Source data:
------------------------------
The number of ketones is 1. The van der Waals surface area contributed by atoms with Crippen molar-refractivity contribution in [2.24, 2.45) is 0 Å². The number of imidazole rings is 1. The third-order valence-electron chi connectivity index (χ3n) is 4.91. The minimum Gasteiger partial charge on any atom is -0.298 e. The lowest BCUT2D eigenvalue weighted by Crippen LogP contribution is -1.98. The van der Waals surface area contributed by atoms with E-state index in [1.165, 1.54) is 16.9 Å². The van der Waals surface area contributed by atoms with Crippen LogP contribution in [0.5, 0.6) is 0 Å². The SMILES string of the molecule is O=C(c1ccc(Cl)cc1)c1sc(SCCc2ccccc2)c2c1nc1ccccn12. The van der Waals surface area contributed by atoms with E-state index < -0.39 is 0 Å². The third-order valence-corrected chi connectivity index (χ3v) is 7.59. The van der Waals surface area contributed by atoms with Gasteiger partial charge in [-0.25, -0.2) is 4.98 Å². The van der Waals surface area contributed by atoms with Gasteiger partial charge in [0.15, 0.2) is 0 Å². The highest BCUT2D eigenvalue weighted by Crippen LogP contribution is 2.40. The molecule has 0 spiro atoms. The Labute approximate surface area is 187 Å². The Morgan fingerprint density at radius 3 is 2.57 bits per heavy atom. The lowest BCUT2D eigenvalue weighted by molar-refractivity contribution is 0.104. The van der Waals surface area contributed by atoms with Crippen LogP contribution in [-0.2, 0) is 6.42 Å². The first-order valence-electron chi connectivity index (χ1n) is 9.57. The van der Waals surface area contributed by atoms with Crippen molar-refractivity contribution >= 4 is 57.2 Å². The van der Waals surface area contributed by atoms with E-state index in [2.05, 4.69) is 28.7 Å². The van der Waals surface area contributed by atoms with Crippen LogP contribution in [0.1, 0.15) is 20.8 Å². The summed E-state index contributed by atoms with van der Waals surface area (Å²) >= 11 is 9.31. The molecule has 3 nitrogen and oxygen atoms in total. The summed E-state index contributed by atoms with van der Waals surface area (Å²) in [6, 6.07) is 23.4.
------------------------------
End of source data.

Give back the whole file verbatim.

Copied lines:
The number of ketones is 1. The van der Waals surface area contributed by atoms with Crippen molar-refractivity contribution in [2.24, 2.45) is 0 Å². The number of imidazole rings is 1. The third-order valence-electron chi connectivity index (χ3n) is 4.91. The minimum Gasteiger partial charge on any atom is -0.298 e. The lowest BCUT2D eigenvalue weighted by Crippen LogP contribution is -1.98. The van der Waals surface area contributed by atoms with E-state index in [1.165, 1.54) is 16.9 Å². The van der Waals surface area contributed by atoms with Crippen LogP contribution in [0.5, 0.6) is 0 Å². The SMILES string of the molecule is O=C(c1ccc(Cl)cc1)c1sc(SCCc2ccccc2)c2c1nc1ccccn12. The van der Waals surface area contributed by atoms with E-state index < -0.39 is 0 Å². The third-order valence-corrected chi connectivity index (χ3v) is 7.59. The van der Waals surface area contributed by atoms with Gasteiger partial charge in [-0.25, -0.2) is 4.98 Å². The van der Waals surface area contributed by atoms with Gasteiger partial charge in [0.15, 0.2) is 0 Å². The highest BCUT2D eigenvalue weighted by Crippen LogP contribution is 2.40. The molecule has 0 spiro atoms. The Labute approximate surface area is 187 Å². The Morgan fingerprint density at radius 3 is 2.57 bits per heavy atom. The lowest BCUT2D eigenvalue weighted by molar-refractivity contribution is 0.104. The van der Waals surface area contributed by atoms with Crippen LogP contribution in [-0.2, 0) is 6.42 Å². The first-order valence-electron chi connectivity index (χ1n) is 9.57. The van der Waals surface area contributed by atoms with Crippen molar-refractivity contribution >= 4 is 57.2 Å². The van der Waals surface area contributed by atoms with E-state index in [2.05, 4.69) is 28.7 Å². The van der Waals surface area contributed by atoms with Crippen LogP contribution in [0.1, 0.15) is 20.8 Å². The summed E-state index contributed by atoms with van der Waals surface area (Å²) >= 11 is 9.31. The molecule has 3 nitrogen and oxygen atoms in total. The summed E-state index contributed by atoms with van der Waals surface area (Å²) in [6, 6.07) is 23.4.